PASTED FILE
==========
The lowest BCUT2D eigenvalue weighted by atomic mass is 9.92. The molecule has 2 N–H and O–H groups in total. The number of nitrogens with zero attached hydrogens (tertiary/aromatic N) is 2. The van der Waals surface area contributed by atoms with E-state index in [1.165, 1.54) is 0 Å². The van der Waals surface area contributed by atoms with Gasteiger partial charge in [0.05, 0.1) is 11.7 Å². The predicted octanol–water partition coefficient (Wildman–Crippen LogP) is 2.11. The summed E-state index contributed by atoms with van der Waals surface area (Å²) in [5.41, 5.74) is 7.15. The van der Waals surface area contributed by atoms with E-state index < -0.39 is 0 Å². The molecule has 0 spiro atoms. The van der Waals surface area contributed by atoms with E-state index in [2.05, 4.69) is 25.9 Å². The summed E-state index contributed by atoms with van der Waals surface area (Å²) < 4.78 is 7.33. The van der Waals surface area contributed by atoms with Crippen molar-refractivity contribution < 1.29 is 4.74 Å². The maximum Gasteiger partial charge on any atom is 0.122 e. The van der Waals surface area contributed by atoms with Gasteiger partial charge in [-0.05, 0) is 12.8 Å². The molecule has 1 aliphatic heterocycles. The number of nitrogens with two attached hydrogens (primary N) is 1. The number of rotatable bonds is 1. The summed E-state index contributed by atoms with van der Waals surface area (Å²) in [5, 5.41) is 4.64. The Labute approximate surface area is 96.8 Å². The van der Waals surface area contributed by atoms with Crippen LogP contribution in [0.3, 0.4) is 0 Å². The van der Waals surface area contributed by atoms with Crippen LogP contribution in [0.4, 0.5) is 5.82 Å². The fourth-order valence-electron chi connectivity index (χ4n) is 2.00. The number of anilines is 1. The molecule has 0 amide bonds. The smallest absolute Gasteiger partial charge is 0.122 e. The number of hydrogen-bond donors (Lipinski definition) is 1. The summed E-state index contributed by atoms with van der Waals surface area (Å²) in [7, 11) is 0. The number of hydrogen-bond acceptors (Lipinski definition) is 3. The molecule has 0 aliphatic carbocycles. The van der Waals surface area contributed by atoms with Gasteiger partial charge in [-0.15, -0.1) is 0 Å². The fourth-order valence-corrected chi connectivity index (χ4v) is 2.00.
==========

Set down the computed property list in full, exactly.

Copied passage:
The lowest BCUT2D eigenvalue weighted by atomic mass is 9.92. The molecule has 2 N–H and O–H groups in total. The number of nitrogens with zero attached hydrogens (tertiary/aromatic N) is 2. The van der Waals surface area contributed by atoms with E-state index in [1.165, 1.54) is 0 Å². The van der Waals surface area contributed by atoms with Gasteiger partial charge in [0.05, 0.1) is 11.7 Å². The predicted octanol–water partition coefficient (Wildman–Crippen LogP) is 2.11. The summed E-state index contributed by atoms with van der Waals surface area (Å²) in [5.41, 5.74) is 7.15. The van der Waals surface area contributed by atoms with E-state index < -0.39 is 0 Å². The molecule has 0 spiro atoms. The van der Waals surface area contributed by atoms with E-state index in [2.05, 4.69) is 25.9 Å². The summed E-state index contributed by atoms with van der Waals surface area (Å²) < 4.78 is 7.33. The van der Waals surface area contributed by atoms with Crippen molar-refractivity contribution < 1.29 is 4.74 Å². The maximum Gasteiger partial charge on any atom is 0.122 e. The van der Waals surface area contributed by atoms with Gasteiger partial charge in [-0.05, 0) is 12.8 Å². The molecule has 1 aliphatic heterocycles. The number of nitrogens with two attached hydrogens (primary N) is 1. The number of rotatable bonds is 1. The summed E-state index contributed by atoms with van der Waals surface area (Å²) in [5, 5.41) is 4.64. The Labute approximate surface area is 96.8 Å². The van der Waals surface area contributed by atoms with Crippen LogP contribution in [0.3, 0.4) is 0 Å². The van der Waals surface area contributed by atoms with Crippen LogP contribution in [0.4, 0.5) is 5.82 Å². The fourth-order valence-electron chi connectivity index (χ4n) is 2.00. The number of anilines is 1. The molecule has 0 amide bonds. The smallest absolute Gasteiger partial charge is 0.122 e. The number of hydrogen-bond donors (Lipinski definition) is 1. The summed E-state index contributed by atoms with van der Waals surface area (Å²) in [7, 11) is 0. The number of hydrogen-bond acceptors (Lipinski definition) is 3. The molecule has 0 aliphatic carbocycles. The van der Waals surface area contributed by atoms with Gasteiger partial charge in [-0.15, -0.1) is 0 Å². The fourth-order valence-corrected chi connectivity index (χ4v) is 2.00.